Friday, May 01, 2015


Redemptive Goals

Mark Roberts:
In the language of Ephesians, we expose the darkness primarily through the witness of our lives. When people see the fruit of the light in us, the deeds of darkness will be exposed as fruitless and empty.

What is the goal of this exposing? What are we seeking to accomplish by shining the light on the dark deeds of the world? What is God's purpose in all of this?

Ephesians 5:13 answers these questions in a captivating and unexpected way. This verse reads, "But everything exposed by the light becomes visible—and everything that is illuminated becomes a light." This verse reveals a two-part result of exposing by the light. First, that which is exposed "becomes visible." People see the deeds of darkness for what they truly are: fruitless, deceptive, and evil. This means that those who are engaged in such works have the opportunity to see the emptiness of their lives and to turn away from their sin and to the Lord, what we call repentance.

The second result of exposing by light reflects this turning. Verse 13 adds, "and everything that is illuminated becomes a light." This suggests that the people who have been doing dark deeds, when they see clearly the fruitlessness and wrongness of their actions, will indeed turn to the light and, like those of us who have gone before them, reject the darkness and become "light in the Lord" (5:8).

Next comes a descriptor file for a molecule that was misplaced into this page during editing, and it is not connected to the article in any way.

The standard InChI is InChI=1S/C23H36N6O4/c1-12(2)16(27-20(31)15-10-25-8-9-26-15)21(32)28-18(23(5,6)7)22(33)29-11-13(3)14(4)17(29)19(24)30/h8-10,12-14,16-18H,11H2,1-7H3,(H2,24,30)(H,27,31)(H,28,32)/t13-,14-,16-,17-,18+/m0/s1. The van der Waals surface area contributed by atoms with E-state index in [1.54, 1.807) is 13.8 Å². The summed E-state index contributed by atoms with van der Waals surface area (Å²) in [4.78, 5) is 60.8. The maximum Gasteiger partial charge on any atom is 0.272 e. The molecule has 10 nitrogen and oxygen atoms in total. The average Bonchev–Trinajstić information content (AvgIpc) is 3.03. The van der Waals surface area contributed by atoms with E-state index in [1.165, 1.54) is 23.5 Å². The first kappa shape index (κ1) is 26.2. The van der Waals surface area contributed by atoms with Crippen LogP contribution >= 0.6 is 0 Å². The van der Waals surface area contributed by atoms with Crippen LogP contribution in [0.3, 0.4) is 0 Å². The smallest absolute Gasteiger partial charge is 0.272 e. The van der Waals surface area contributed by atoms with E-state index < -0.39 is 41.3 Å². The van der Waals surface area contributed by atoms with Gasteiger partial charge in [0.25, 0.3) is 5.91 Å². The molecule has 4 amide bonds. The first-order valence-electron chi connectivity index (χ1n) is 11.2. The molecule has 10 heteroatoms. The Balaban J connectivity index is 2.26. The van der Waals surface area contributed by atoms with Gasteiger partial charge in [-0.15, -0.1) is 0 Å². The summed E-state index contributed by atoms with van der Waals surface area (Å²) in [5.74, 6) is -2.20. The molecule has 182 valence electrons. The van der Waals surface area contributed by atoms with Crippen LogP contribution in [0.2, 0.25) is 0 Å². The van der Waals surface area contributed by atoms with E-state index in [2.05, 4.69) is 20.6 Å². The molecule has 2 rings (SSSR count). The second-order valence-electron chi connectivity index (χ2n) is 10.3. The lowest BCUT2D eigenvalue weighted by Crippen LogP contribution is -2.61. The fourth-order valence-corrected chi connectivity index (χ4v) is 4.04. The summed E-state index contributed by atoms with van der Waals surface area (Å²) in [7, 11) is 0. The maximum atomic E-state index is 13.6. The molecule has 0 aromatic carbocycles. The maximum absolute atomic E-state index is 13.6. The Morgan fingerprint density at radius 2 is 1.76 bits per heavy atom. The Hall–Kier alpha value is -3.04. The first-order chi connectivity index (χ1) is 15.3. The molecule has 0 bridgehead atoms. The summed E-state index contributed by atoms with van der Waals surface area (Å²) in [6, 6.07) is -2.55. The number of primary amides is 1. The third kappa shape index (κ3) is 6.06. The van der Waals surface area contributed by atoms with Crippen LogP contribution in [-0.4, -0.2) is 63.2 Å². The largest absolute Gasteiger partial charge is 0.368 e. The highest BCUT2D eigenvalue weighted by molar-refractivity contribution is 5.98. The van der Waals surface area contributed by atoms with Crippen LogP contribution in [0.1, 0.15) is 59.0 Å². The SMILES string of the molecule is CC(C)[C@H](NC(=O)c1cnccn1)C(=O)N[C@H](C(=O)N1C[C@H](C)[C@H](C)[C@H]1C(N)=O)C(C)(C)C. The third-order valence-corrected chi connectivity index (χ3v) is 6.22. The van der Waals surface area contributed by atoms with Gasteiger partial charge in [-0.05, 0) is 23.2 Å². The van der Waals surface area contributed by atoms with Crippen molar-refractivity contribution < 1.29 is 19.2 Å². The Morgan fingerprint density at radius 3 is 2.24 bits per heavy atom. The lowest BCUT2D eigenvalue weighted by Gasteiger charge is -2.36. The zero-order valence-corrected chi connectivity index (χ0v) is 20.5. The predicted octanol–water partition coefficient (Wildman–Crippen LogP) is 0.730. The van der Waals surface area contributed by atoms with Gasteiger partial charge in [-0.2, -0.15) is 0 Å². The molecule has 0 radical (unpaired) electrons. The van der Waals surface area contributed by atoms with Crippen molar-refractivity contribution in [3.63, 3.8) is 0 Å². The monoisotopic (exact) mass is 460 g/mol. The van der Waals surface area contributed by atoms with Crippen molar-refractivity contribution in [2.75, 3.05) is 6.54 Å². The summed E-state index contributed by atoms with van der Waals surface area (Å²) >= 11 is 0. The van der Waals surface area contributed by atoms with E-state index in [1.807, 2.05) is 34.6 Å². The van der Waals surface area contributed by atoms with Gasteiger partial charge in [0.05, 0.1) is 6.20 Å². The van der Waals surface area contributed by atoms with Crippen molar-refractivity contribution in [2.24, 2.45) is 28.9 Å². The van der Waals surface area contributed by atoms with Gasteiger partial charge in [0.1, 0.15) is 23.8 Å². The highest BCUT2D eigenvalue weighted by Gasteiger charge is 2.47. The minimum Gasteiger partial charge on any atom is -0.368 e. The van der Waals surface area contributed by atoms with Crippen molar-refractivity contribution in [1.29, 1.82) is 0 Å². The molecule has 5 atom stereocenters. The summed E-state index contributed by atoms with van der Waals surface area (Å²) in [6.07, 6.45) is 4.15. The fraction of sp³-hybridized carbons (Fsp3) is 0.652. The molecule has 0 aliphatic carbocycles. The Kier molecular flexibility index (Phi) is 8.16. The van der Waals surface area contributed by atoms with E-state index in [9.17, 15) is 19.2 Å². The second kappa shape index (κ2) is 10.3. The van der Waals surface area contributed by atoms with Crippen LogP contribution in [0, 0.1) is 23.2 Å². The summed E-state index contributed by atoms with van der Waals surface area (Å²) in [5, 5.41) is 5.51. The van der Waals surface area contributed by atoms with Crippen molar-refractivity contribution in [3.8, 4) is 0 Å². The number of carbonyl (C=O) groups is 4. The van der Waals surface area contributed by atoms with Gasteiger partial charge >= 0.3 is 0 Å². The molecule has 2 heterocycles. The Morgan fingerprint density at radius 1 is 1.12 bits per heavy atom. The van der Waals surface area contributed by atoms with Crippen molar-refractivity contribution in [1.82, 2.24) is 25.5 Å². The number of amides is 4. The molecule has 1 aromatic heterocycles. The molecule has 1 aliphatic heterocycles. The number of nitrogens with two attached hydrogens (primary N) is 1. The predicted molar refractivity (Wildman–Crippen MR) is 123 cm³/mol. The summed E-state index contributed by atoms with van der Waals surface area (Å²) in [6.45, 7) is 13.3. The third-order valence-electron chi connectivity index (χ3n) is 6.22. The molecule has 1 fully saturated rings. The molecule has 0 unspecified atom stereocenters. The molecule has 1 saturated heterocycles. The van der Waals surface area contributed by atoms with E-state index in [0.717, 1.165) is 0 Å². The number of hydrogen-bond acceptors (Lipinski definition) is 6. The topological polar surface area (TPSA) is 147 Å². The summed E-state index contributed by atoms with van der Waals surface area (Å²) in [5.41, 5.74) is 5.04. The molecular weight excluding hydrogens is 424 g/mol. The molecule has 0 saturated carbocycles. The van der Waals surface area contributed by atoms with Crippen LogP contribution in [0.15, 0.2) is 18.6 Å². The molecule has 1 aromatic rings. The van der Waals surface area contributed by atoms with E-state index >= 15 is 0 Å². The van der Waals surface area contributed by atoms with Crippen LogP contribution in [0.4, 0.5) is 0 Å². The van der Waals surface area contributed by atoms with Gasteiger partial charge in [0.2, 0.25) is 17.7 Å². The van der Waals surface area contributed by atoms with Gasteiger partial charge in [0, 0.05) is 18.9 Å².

Thus, the goal of exposing is redemptive and inclusive.
I read those words, even agree with them, but wonder what we are to do in a world that responds so negatively anytime their mistakes are illuminated. But then I think of these words of Christ as He sends out disciples:
Matt 10:14 - "Whoever does not receive you, nor heed your words, as you go out of that house or that city, shake the dust off your feet.
I think that sometimes we let the evangelical impulse, often rooted in the very material needs of our institutions, override this bit of advice from the Lord. Sometimes you just have to walk away.

Sometimes it is painful to let people suffer the consequences of these decisions. Ofttimes it is painful to live in a world where such decisions are made on a large scale - we end up sharing negative consequences that are not of our own doing.

And yet, the Lord that so advised us paid the ultimate undeserved consequence. Can we really complain?


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